Ubuntu LTS releases deliver 5 years of updates free of charge, with extended support options available as paid extras. It is backed by Canonical who offer a range of support and services should you have Enterprise level needs.

Ubuntu’s popularity meant it was the first non-RHEL based distro to receive full cPanel support after CentOS announced it’s change of direction. Unfortunately, it’s still going to be some time until you can run cPanel on an Ubuntu server. We’ll discuss in the cPanel section below.

Debian

Debian is the grandfather of the Linux world. It’s been around forever and it’ll be around forever. Our recommendation above, Ubuntu, is built from a Debian base.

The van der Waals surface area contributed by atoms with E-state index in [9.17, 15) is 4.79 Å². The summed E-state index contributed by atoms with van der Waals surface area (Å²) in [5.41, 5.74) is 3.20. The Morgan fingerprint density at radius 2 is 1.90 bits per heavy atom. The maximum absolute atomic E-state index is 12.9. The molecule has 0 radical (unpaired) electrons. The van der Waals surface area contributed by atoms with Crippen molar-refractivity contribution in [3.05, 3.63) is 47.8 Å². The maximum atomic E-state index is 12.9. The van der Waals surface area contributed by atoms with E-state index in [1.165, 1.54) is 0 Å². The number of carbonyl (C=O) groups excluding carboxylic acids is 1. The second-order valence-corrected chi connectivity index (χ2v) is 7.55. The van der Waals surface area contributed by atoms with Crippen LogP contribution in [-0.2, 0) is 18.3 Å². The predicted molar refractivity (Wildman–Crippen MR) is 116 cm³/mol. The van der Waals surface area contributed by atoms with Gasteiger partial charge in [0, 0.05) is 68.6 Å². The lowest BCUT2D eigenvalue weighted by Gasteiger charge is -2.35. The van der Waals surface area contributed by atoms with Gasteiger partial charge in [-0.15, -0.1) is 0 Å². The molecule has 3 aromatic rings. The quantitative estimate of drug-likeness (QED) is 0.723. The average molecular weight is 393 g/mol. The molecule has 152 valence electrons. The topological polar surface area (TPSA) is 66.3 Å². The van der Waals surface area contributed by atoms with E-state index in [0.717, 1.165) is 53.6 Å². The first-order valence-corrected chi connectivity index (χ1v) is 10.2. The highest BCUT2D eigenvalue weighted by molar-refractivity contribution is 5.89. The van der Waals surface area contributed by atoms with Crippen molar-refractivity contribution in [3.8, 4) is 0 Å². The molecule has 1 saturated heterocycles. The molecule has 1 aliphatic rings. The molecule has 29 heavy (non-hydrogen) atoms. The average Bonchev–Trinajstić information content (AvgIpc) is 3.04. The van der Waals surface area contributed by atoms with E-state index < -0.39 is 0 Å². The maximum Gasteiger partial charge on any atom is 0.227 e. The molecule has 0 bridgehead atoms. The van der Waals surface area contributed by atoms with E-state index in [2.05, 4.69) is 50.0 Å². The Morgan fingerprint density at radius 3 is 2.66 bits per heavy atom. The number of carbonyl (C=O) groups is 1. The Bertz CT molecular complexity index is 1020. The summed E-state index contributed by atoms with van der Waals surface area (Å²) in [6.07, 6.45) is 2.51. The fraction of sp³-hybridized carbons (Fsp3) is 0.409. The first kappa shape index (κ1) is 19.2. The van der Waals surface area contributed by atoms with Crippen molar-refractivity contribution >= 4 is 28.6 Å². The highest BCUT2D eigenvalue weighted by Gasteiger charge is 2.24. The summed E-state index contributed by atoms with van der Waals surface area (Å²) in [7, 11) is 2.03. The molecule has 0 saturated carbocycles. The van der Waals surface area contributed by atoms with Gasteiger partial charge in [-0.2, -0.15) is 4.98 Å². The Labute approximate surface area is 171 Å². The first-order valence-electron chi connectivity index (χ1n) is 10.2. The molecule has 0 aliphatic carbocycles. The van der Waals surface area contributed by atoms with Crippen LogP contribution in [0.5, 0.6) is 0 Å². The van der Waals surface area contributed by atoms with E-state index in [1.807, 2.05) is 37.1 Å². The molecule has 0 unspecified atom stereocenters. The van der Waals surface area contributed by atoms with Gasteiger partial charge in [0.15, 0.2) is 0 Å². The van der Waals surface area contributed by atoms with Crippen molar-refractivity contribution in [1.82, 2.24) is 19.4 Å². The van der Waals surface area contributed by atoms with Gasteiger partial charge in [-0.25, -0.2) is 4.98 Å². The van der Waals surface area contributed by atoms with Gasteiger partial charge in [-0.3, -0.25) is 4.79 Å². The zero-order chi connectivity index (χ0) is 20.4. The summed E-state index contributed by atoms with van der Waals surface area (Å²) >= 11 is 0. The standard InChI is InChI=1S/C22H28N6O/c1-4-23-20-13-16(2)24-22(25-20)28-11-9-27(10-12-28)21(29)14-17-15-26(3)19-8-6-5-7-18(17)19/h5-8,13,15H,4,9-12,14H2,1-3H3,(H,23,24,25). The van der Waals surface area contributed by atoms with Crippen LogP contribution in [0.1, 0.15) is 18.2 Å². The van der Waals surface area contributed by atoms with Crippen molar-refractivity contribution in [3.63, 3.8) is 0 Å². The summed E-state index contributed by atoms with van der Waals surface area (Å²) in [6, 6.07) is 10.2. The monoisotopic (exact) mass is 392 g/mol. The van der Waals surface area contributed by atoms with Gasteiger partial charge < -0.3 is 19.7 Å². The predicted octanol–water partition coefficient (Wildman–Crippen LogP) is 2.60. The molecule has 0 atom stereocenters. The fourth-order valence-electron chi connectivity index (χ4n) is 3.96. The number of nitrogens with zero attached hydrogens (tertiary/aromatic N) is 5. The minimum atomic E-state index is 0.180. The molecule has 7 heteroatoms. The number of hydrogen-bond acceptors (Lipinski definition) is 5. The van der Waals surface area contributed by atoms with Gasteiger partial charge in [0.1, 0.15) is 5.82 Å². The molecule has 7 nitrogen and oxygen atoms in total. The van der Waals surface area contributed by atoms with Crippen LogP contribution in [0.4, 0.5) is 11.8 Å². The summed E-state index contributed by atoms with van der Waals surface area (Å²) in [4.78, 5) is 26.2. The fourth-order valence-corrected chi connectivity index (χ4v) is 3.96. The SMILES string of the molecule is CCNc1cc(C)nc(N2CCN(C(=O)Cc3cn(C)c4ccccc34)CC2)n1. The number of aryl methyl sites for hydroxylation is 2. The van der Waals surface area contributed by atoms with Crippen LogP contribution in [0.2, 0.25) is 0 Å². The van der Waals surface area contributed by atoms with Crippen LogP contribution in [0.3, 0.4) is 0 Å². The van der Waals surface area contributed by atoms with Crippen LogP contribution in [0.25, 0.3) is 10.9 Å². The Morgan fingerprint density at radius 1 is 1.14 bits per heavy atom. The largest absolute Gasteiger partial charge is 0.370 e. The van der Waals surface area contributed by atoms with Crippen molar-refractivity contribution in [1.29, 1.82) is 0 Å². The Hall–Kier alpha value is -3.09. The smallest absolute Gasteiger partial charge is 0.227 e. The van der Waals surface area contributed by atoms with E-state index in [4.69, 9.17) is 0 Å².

Debian pursues ‘freedom’ with an almost zealot-like religious fervour and has long been leading the fight for open-source software. It’s fair to say the current free software movement owes a great debt to Debian’s leadership over the decades.

Aside from being huge advocates for freedom, Debian also delivers a rock solid distribution that mirrors the ethics it espouses. It’s legendary focus on stability and support throughout the OS lifecycle rightly earns Debian a place on our recommended list.

Not only that, Debian is available for almost every architecture, every cloud service and every piece of hardware it’s possible to run a computer system on. Along with that comes an uncountable number of experts ready to help you whatever your needs.

It’s not as ‘fancy’ as some distros, nor as easy for newcomers, but Debian is part of the bedrock of the Linux world and a stellar choice for replacing a CentOS system.

OpenSUSE

The author can’t do justice to OpenSUSE, having last played with it over a decade ago. What we can say is that modern OpenSUSE offers an extremely well rounded alternative to Debian or RHEL based distributions.